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Qualls Moves to San Diego

Perhaps no pitcher in baseball experienced worse luck than Chad Qualls last season. After posting two strong seasons in Arizona, Qualls faltered in the closer role and was shipped to Tampa Bay at the trade deadline. While the change of scenery helped somewhat, Qualls still finished the season with a 7.32 ERA. The San Diego Padres were willing to look beyond that number, however, signing Qualls to a one year deal on Wednesday. With Qualls looking to build his value, this is a signing that makes perfect sense for both sides.

Qualls’ 2010 season was a complete disaster on the surface. A look at his peripherals, however, suggests that Qualls experienced some terrible luck last season. While Qualls’ inflated BABIP allowed runners to reach base too frequently, he also struggled to keep those hitters from rounding the bases last season. An elevated home run rate combined with a 53.0% LOB% led to a disastrous ERA. Despite the poor numbers on the surface, Qualls actually had the largest discrepancy between his ERA and FIP (minimum 50 innings pitched). Qualls’ 4.14 FIP and 3.91 xFIP point to a pitcher who is bound to improve in 2011.

As if that weren’t enough, Qualls has moved to arguably the best pitcher’s park in the majors. According the Park Factors, Petco severely limits home runs, hits, and doubles. That should allow Qualls to lower his elevated home run rate and BABIP from last season. The cavernous stadium often makes pitchers look much better than they actually perform, which is a major reason to bet on a comeback season from Qualls.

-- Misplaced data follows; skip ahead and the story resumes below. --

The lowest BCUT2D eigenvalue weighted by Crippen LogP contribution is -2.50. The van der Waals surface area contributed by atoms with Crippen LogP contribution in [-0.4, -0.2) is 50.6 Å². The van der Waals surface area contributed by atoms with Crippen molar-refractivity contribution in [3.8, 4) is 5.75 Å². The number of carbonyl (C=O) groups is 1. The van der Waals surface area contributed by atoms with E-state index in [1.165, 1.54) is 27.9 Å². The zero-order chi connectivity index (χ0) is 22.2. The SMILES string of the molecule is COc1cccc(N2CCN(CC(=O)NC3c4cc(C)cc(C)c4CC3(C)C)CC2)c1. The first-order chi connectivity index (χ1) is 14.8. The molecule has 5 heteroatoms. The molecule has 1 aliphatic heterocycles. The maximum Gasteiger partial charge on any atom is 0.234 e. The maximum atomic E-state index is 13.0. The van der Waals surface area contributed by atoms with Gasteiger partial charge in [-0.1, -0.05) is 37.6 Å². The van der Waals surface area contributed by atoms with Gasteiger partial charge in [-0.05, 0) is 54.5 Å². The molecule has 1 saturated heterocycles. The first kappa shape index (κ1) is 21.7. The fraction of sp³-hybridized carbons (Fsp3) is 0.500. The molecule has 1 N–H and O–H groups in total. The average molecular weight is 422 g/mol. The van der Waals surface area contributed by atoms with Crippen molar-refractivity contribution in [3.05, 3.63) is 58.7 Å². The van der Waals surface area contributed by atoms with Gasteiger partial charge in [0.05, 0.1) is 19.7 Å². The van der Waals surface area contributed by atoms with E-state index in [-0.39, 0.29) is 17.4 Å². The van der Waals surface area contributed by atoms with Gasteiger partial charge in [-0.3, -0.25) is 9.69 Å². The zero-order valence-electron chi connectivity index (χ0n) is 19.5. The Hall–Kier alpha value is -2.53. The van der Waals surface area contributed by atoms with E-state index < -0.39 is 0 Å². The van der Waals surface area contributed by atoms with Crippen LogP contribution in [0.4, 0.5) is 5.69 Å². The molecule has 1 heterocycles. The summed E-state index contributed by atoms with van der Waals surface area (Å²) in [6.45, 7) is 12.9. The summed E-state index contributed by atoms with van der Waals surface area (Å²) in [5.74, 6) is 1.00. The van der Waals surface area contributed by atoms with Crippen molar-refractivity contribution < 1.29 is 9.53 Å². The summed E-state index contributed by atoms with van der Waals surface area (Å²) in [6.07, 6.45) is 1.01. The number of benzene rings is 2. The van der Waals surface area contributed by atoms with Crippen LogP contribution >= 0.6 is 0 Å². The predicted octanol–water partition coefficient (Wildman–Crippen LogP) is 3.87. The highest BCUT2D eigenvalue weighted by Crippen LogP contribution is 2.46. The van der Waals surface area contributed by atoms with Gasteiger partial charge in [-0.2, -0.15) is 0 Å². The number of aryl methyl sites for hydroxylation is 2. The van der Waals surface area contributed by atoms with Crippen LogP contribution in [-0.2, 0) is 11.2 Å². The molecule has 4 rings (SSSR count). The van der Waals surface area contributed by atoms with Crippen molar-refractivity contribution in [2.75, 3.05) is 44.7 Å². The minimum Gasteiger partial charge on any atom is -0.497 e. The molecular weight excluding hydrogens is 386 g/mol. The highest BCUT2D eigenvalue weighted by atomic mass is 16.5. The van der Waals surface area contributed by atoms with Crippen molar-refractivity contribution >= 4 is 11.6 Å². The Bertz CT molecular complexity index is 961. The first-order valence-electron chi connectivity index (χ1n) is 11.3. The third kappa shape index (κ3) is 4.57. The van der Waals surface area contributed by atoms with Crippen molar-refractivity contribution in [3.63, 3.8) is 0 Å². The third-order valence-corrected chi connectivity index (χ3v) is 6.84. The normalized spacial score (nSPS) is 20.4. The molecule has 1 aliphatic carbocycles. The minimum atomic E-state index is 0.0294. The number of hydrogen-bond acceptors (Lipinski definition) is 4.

If Qualls is looking to boost his value by signing a one year contract, San Diego was the perfect destination. Due to better luck and park factors, Qualls could easily post one of the strongest seasons of his career in San Diego. If Qualls finds himself on the market next season, he could parlay his success into a long term deal (think Joaquin Benoit or Jesse Crain).

San Diego realized that Qualls is an ideal candidate to bounce back, and protected themselves by adding a club option to the deal. Qualls is set to make $1.5 million this season, but if he pitches well, San Diego can pick up his option for $6 million in 2012. If Qualls continues to struggle, San Diego can simply buy out Qualls for an additional $1.05 million. By employing this strategy, San Diego can capitalize on Qualls’ success or cut bait if he falters.

Essentially, the Padres looked at the numbers and determined Qualls was the perfect bounce back candidate. If Qualls is able to post a strong season, the Padres can choose to renew his contract at a reasonable price. If the Padres don’t want to spend that money, or Qualls fails to post a positive season, San Diego can move on without spending much money. In an off-season marred by controversial signings and overspending, it’s nice to see two sides come together so perfectly.